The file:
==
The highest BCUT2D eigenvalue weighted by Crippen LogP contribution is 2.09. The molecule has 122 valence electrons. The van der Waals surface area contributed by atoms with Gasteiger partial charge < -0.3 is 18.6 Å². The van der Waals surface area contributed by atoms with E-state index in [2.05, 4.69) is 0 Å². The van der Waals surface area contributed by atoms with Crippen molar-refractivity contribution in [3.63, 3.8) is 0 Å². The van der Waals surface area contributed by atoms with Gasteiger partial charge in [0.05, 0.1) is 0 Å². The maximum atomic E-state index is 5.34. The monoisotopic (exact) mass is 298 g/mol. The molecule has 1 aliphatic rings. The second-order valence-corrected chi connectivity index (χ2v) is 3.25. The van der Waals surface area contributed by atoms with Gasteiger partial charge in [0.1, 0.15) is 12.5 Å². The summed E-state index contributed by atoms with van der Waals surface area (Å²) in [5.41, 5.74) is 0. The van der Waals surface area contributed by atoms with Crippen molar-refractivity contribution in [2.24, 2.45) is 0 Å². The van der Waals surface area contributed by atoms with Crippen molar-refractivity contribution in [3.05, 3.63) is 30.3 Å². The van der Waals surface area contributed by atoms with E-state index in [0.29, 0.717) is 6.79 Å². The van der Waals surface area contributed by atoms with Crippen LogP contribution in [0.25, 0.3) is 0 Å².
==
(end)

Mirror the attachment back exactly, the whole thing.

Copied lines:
The highest BCUT2D eigenvalue weighted by Crippen LogP contribution is 2.09. The molecule has 122 valence electrons. The van der Waals surface area contributed by atoms with Gasteiger partial charge < -0.3 is 18.6 Å². The van der Waals surface area contributed by atoms with E-state index in [2.05, 4.69) is 0 Å². The van der Waals surface area contributed by atoms with Crippen molar-refractivity contribution in [3.63, 3.8) is 0 Å². The van der Waals surface area contributed by atoms with Gasteiger partial charge in [0.05, 0.1) is 0 Å². The maximum atomic E-state index is 5.34. The monoisotopic (exact) mass is 298 g/mol. The molecule has 1 aliphatic rings. The second-order valence-corrected chi connectivity index (χ2v) is 3.25. The van der Waals surface area contributed by atoms with Gasteiger partial charge in [0.1, 0.15) is 12.5 Å². The summed E-state index contributed by atoms with van der Waals surface area (Å²) in [5.41, 5.74) is 0. The van der Waals surface area contributed by atoms with Crippen molar-refractivity contribution in [2.24, 2.45) is 0 Å². The van der Waals surface area contributed by atoms with Crippen molar-refractivity contribution in [3.05, 3.63) is 30.3 Å². The van der Waals surface area contributed by atoms with E-state index in [0.29, 0.717) is 6.79 Å². The van der Waals surface area contributed by atoms with Crippen LogP contribution in [0.25, 0.3) is 0 Å².